Review: 7 Python IDEs go to the mat


Of all the metrics you could use to gauge the popularity and success of a language, one surefire indicator is the number of development environments available for it. Python’s rise in popularity over the last several years has brought with it a strong wave of IDE support, with tools aimed at both the general programmer and those who use Python for tasks like scientific work and analytical programming.

These seven IDEs with Python support cover the gamut of use cases. Some are built exclusively for Python, while others are multilanguage IDEs that support Python through an add-on or have been retrofitted with Python-specific extensions. Each benefits a slightly different audience of Python developer, although many strive to be useful as universal solutions.

A good number of the IDEs today are frameworks outfitted with plug-ins for specific languages and tasks, rather than apps written from the inside out to foster development in a given language. To that end, your choice of IDE may be determined by whether or not you have experience with another IDE from the same family.

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For those who don’t have such experience, PyCharm is one of the best places to start. It’s friendly to newcomers, but not hamstrung in its feature set. In fact, it sports some of the most useful features among all of the IDEs profiled here. Many of those features are available only in the for-pay version of the product, but there is plenty in the free version to help a fledgling developer get started.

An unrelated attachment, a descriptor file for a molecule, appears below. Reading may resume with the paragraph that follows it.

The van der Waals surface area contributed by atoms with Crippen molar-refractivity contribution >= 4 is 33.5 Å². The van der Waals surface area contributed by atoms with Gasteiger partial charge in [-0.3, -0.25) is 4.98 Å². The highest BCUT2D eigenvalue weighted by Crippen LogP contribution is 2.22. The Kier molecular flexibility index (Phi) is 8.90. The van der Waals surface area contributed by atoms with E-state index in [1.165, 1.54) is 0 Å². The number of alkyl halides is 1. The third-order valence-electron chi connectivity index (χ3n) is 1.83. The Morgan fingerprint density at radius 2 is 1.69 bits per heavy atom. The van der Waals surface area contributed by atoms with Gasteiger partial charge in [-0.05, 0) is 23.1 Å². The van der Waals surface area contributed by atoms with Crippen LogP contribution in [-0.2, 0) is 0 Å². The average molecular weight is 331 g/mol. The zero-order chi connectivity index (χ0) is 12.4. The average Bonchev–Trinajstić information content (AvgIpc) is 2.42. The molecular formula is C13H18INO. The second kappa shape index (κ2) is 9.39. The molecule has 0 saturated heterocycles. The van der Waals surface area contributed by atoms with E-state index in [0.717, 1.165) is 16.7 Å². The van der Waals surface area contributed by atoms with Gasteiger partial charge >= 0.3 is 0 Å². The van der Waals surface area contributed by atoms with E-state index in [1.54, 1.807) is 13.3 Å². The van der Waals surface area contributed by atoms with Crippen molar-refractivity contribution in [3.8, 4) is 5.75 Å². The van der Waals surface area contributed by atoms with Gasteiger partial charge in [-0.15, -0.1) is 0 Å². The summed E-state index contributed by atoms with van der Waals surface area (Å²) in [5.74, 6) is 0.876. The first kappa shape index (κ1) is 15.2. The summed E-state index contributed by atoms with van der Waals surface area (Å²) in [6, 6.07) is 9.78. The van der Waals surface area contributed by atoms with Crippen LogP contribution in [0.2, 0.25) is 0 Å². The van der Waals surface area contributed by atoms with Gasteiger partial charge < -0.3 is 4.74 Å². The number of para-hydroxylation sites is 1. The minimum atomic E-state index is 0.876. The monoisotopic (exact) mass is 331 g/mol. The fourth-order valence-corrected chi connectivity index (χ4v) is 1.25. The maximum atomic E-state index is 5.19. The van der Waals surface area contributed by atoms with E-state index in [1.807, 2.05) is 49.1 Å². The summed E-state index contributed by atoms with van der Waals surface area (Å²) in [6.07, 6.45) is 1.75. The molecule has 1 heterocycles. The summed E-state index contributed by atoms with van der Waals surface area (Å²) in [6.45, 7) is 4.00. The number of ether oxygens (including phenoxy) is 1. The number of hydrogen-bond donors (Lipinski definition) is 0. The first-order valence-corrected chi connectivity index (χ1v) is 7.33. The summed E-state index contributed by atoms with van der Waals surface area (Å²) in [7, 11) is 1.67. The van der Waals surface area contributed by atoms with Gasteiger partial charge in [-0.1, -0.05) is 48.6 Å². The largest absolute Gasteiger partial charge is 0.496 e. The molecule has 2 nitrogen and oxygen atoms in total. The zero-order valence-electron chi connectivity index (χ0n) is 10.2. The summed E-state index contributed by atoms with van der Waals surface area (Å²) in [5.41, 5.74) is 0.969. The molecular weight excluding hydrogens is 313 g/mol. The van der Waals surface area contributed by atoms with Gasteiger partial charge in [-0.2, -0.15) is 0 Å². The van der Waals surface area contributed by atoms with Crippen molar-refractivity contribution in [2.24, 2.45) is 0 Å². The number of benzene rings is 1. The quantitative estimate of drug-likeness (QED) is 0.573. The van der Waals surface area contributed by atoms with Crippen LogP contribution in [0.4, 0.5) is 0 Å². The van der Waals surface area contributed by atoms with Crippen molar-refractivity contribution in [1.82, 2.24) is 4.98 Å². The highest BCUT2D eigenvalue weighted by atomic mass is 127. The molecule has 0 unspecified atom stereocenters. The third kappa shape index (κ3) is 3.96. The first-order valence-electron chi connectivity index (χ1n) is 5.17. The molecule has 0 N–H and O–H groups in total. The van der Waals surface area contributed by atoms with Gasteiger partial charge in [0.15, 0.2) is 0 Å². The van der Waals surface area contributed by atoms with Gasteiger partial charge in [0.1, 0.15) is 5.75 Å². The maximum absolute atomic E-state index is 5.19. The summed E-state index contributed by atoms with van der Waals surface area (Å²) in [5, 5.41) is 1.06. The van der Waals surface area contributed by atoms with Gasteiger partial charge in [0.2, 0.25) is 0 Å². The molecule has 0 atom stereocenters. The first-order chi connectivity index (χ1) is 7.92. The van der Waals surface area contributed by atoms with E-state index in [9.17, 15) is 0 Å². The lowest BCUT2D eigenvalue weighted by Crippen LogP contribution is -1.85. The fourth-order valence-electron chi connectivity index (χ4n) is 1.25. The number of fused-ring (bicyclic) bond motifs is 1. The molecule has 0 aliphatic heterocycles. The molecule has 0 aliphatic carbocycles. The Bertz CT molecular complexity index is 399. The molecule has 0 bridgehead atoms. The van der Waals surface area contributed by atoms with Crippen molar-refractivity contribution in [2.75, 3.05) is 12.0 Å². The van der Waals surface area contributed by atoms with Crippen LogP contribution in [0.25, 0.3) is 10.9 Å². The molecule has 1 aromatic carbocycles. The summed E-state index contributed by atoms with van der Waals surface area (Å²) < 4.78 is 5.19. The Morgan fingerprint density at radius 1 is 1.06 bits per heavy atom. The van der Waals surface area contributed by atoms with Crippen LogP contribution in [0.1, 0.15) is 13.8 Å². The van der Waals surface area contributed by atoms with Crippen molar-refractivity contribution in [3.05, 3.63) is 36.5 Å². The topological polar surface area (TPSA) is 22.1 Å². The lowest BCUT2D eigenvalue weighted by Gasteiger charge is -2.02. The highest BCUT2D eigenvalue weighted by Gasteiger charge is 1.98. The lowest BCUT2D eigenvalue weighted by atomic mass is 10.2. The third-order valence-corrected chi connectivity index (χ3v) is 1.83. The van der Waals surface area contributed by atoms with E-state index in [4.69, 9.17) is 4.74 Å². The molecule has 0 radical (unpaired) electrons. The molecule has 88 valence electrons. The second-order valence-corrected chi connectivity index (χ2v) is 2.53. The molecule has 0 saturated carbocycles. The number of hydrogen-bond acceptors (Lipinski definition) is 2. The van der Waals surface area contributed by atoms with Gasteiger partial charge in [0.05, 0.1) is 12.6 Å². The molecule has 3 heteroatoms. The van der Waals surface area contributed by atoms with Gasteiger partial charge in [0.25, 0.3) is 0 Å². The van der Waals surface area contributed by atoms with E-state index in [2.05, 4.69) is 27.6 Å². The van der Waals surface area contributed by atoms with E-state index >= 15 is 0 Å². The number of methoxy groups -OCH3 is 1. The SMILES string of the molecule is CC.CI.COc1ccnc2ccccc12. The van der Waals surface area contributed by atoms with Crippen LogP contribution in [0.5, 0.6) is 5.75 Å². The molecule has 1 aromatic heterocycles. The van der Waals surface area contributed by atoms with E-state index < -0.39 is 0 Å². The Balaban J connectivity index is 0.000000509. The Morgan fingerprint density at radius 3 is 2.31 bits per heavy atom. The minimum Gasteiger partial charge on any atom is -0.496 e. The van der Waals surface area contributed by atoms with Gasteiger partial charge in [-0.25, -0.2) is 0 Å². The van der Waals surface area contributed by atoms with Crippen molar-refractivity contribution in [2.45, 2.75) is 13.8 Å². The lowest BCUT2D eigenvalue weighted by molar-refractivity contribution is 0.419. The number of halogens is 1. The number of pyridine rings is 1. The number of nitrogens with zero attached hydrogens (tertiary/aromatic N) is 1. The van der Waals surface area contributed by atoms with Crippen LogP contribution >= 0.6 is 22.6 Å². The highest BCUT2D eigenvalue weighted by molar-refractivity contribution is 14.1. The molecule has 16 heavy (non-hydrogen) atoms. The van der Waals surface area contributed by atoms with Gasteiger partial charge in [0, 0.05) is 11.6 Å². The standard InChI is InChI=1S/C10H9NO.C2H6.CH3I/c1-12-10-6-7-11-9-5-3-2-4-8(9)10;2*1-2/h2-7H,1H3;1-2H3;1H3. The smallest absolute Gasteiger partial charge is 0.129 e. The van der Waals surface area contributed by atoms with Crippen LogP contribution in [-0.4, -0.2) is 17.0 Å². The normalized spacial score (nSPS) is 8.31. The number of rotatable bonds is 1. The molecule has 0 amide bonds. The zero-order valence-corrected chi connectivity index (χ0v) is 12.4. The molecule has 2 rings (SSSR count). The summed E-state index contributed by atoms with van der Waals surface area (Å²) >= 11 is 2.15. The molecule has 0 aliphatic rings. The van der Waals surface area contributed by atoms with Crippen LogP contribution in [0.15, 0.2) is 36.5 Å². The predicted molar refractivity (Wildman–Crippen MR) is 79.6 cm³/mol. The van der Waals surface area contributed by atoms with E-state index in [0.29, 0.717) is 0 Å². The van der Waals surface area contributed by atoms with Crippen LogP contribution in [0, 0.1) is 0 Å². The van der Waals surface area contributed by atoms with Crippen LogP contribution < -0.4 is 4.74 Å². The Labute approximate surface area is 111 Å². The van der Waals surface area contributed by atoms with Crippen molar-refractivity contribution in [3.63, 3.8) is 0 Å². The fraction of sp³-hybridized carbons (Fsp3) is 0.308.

LiClipse and the Python Tools for Visual Studio (PTVS) are good choices for developers already intimately familiar with Eclipse and Microsoft Visual Studio, respectively. Both are full-blown development environments—as full-blown as you’re going to find—that integrate Python quite nicely. However, they’re also sprawling, complex applications that come with a lot of cognitive overhead. If you’ve already mastered either of them, you’ll find it a great choice for Python work.

Microsoft’s Visual Studio Code editor, equipped with Microsoft’s Python extension, is a far more lightweight option than Visual Studio. VS Code has become immensely popular thanks to its wide range of extensions, which allow developers in projects that use not only Python but HTML and JavaScript, for instance, to assemble a collection of extensions to complement their workflow for that project.



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